The audio book revolution of recent times has put a great deal of spoken poetry onto the market, most of it classic material from the dead or already hugely famous and generally recorded by actors, often to the accompaniment of suitably inspiring music. Victorian Verse recited by Harry Secombe or Romantic Ballads read by Judi Dench are unlikely to include you. There will also be little chance of you joining the likes of Wendy Cope, Roger McGough, Ted Hughes and Seamus Heaney with a high profile rendition of your selected works. There are, however, a number of smaller outfits producing cassettes by performance poets or writers already included in their pamphlet series. The Poetry Business in Huddersfield work like this as do 57 productions in London. Bloodaxe Books, the poetry specialists, are also putting a number of their titles onto tape. Occasionally there are anthology selections of regional verse produced by regional arts boards. But in general market for this kind of work is small, and usually solicited.
It is here that the publishing revolution is happening right before our eyes. Publication on computer readable disk is so economic that the only thing preventing small publishers from embracing the process totally is the lack of equipment ownership among the general population and the small problem of not being able to read easily from a screen, especially in bed. A couple of small poetry specialists have experimented by putting some or all of their back catalogue onto disk but take-up has generally been disappointing. The way ahead is clearly on-line. The Internet with its furious flexibility and total disdain for international boundaries is now providing all the new opportunities poets need. From complete oeuvre to guest appearance with a single poem in an e-zine, all down loadable and inevitably for free, poetry's future is most certainly here. Read Chapter 18 where you'll find this virtual revolution discussed in greater detail.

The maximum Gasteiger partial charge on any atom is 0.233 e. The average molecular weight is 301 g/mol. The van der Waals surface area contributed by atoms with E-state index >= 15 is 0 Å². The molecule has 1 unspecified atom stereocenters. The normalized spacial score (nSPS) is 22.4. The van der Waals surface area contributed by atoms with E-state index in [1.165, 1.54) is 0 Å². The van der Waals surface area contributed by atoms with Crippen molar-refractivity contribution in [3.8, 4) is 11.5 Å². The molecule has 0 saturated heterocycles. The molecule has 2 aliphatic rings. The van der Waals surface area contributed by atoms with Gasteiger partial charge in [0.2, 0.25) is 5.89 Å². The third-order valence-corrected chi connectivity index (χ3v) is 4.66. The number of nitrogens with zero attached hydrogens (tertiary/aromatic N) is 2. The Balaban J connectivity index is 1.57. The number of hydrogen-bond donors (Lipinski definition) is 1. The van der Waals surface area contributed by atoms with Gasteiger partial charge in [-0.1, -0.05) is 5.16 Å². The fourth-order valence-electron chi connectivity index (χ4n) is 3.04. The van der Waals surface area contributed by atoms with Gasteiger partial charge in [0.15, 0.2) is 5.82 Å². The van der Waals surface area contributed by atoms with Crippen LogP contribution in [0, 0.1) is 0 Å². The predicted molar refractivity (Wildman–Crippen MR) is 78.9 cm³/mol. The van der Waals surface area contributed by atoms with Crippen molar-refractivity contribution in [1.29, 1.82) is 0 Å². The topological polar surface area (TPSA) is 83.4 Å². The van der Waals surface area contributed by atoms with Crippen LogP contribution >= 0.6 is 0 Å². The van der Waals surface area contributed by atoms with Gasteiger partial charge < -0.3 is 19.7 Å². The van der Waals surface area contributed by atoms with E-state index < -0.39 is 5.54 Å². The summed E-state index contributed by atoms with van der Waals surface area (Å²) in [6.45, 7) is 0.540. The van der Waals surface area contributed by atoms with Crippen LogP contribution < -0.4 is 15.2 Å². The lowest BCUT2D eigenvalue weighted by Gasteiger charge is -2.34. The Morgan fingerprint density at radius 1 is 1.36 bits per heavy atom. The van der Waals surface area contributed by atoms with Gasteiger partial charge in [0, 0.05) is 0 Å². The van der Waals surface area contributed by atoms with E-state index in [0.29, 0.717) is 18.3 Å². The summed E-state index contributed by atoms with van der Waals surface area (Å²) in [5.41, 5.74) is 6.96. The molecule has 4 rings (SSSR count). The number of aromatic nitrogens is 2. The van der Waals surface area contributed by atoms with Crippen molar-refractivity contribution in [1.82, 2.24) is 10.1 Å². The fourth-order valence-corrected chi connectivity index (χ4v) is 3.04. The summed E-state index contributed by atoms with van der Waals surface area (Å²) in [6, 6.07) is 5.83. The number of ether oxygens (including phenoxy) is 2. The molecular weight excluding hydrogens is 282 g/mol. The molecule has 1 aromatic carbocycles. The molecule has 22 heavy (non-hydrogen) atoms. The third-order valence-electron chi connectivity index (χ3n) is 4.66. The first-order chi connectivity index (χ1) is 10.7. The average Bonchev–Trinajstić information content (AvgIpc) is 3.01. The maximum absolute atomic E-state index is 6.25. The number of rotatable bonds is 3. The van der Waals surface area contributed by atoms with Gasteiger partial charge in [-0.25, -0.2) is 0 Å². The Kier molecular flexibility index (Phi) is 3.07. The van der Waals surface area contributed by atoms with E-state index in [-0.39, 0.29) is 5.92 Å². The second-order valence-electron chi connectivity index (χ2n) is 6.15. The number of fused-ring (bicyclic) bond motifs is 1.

Vanity Press Anthologies
Typical titles are: Best British Verse 2000, Diadem of the Muse, Glorious Verse, etc. You contribute by responding to classified newspaper small ads requesting verse. There is inevitably a charge for inclusion and the resulting anthology will turn out to be pretty worthless. Avoid such enterprises at all costs. As a rule of thumb if the publisher asks you for money ask for your poems back. See Chapter 15 for more information.
As you will have read in Chapter 5, this is the biggest market of all. Little mags, literary periodicals, small mags, poetry journals - these are the places where all newcomers should begin. They can be divided roughly into two:
(a) The Larger-circulation, review-based, discursive magazines which include poetry as part of their editorial policy. A number of these periodicals are heavily subsidised, They include The Literary Review, London Magazine, The Times Literary Supplement, The Edinburgh Review, and Critical Quarterly. National distribution is standard and all would continue to function quite normally if they were never sent another poem. Work from new poets is included but not a lot and competition is fierce.